the network.  This is the case when media encryption is used only on
   the access network (outer network) side and the media is carried
   unencrypted in the inner network.  Operators may have an obligation
   to provide the ability to do legal interception, while they still
   want to give their customers the ability to encrypt media in the
   access network.  This leads to a situation where operators have a
   requirement to perform media encryption function.

3.7.2.  Architectural Issues

   While performing a media encryption function, SBCs need to be able to
   inject either themselves, or some other entity to the media path.

   Due to this, the SBCs have the same architectural issues as explained
   in Section 3.2.

3.7.3.  Example

   Figure 14 shows an example where the SBC is performing media
   encryption related functions.

     caller              SBC#1                SBC#2              callee
      |                    |                    |                    |
      |   INVITE + SDP     |                    |                    |
      |------------------->|                    |                    |
      |             [Modify the SDP]            |                    |
      |                    |                    |                    |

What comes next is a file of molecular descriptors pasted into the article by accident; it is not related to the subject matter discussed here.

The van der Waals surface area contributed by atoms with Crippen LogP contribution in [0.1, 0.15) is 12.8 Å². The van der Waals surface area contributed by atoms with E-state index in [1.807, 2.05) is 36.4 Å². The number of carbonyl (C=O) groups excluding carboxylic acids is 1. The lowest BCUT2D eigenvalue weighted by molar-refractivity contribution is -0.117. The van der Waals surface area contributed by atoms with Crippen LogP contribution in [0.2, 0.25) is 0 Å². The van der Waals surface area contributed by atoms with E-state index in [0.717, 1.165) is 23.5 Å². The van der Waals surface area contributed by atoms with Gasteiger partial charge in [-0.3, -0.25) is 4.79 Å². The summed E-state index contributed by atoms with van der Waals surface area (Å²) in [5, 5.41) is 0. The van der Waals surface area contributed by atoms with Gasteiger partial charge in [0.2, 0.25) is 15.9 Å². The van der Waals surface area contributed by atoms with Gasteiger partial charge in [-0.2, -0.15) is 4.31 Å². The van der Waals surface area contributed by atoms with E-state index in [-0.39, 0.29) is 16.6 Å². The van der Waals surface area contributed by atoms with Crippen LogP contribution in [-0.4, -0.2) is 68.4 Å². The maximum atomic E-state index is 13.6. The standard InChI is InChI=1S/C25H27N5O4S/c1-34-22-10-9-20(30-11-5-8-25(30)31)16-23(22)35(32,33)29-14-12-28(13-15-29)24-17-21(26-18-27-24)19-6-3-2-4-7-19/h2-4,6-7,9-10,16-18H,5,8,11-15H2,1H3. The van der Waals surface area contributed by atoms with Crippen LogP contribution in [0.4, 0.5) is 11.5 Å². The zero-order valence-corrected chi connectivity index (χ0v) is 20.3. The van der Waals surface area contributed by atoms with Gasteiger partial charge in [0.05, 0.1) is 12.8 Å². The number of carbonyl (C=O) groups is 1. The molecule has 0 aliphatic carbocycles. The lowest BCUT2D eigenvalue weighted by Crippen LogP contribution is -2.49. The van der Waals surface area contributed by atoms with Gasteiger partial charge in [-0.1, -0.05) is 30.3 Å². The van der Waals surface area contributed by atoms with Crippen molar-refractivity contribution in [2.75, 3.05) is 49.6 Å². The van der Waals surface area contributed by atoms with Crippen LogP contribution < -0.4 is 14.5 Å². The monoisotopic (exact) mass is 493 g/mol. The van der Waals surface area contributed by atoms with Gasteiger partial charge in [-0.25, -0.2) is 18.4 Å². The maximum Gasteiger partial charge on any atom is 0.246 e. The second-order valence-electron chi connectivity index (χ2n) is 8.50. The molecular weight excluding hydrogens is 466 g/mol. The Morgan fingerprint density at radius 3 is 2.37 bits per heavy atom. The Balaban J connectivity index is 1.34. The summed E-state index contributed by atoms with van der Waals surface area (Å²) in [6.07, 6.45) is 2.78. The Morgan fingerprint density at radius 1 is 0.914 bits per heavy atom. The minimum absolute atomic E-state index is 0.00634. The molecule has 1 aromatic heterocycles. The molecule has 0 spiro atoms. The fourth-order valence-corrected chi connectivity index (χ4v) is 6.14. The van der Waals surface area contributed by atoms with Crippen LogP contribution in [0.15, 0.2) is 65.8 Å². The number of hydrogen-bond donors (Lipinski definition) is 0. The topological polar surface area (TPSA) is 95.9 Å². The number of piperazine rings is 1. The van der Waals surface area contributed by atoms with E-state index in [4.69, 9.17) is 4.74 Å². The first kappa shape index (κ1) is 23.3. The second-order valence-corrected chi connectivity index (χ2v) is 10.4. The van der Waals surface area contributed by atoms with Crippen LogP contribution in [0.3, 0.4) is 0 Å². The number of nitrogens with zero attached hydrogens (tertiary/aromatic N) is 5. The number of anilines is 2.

|                    | INVITE + mod. SDP  |                    |
      |                    |------------------->|                    |
      |                    |             [Modify the SDP]            |
      |                    |                    |                    |
      |                    |                    | INVITE + mod. SDP  |
      |                    |                    |------------------->|
      |                    |                    |                    |
      |                    |                    |     200 OK + SDP   |
      |                    |                    |<-------------------|
      |                    |             [Modify the SDP]            |
      |                    |                    |                    |
      |                    | 200 OK + mod. SDP  |                    |